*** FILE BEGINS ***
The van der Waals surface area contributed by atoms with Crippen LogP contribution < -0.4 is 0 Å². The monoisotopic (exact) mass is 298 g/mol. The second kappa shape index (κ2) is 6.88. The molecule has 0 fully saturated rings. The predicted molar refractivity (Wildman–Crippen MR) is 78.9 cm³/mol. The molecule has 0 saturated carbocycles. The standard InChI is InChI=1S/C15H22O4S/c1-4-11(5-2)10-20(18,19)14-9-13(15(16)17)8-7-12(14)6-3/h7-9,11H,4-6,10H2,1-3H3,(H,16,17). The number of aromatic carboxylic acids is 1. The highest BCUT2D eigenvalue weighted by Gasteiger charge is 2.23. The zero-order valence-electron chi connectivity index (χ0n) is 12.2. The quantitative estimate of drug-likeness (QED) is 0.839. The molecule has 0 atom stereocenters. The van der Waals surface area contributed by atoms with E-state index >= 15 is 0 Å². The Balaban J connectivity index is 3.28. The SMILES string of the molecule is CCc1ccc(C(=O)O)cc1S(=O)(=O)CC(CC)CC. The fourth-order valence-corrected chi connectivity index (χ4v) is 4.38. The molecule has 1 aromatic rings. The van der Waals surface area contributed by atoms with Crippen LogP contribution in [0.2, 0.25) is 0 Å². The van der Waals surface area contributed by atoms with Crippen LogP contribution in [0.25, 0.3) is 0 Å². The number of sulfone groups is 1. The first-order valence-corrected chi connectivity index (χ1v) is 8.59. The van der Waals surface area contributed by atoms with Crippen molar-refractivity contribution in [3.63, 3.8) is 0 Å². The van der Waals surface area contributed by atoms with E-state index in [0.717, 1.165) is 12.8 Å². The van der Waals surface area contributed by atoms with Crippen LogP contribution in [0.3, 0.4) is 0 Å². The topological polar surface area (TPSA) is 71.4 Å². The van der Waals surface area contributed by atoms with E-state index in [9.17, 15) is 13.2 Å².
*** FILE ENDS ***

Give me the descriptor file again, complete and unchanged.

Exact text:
The van der Waals surface area contributed by atoms with Crippen LogP contribution < -0.4 is 0 Å². The monoisotopic (exact) mass is 298 g/mol. The second kappa shape index (κ2) is 6.88. The molecule has 0 fully saturated rings. The predicted molar refractivity (Wildman–Crippen MR) is 78.9 cm³/mol. The molecule has 0 saturated carbocycles. The standard InChI is InChI=1S/C15H22O4S/c1-4-11(5-2)10-20(18,19)14-9-13(15(16)17)8-7-12(14)6-3/h7-9,11H,4-6,10H2,1-3H3,(H,16,17). The number of aromatic carboxylic acids is 1. The highest BCUT2D eigenvalue weighted by Gasteiger charge is 2.23. The zero-order valence-electron chi connectivity index (χ0n) is 12.2. The quantitative estimate of drug-likeness (QED) is 0.839. The molecule has 0 atom stereocenters. The van der Waals surface area contributed by atoms with E-state index >= 15 is 0 Å². The Balaban J connectivity index is 3.28. The SMILES string of the molecule is CCc1ccc(C(=O)O)cc1S(=O)(=O)CC(CC)CC. The fourth-order valence-corrected chi connectivity index (χ4v) is 4.38. The molecule has 1 aromatic rings. The van der Waals surface area contributed by atoms with Crippen LogP contribution in [0.2, 0.25) is 0 Å². The van der Waals surface area contributed by atoms with Crippen LogP contribution in [0.25, 0.3) is 0 Å². The number of sulfone groups is 1. The first-order valence-corrected chi connectivity index (χ1v) is 8.59. The van der Waals surface area contributed by atoms with Crippen molar-refractivity contribution in [3.63, 3.8) is 0 Å². The van der Waals surface area contributed by atoms with E-state index in [0.717, 1.165) is 12.8 Å². The van der Waals surface area contributed by atoms with Crippen LogP contribution in [0.3, 0.4) is 0 Å². The topological polar surface area (TPSA) is 71.4 Å². The van der Waals surface area contributed by atoms with E-state index in [9.17, 15) is 13.2 Å².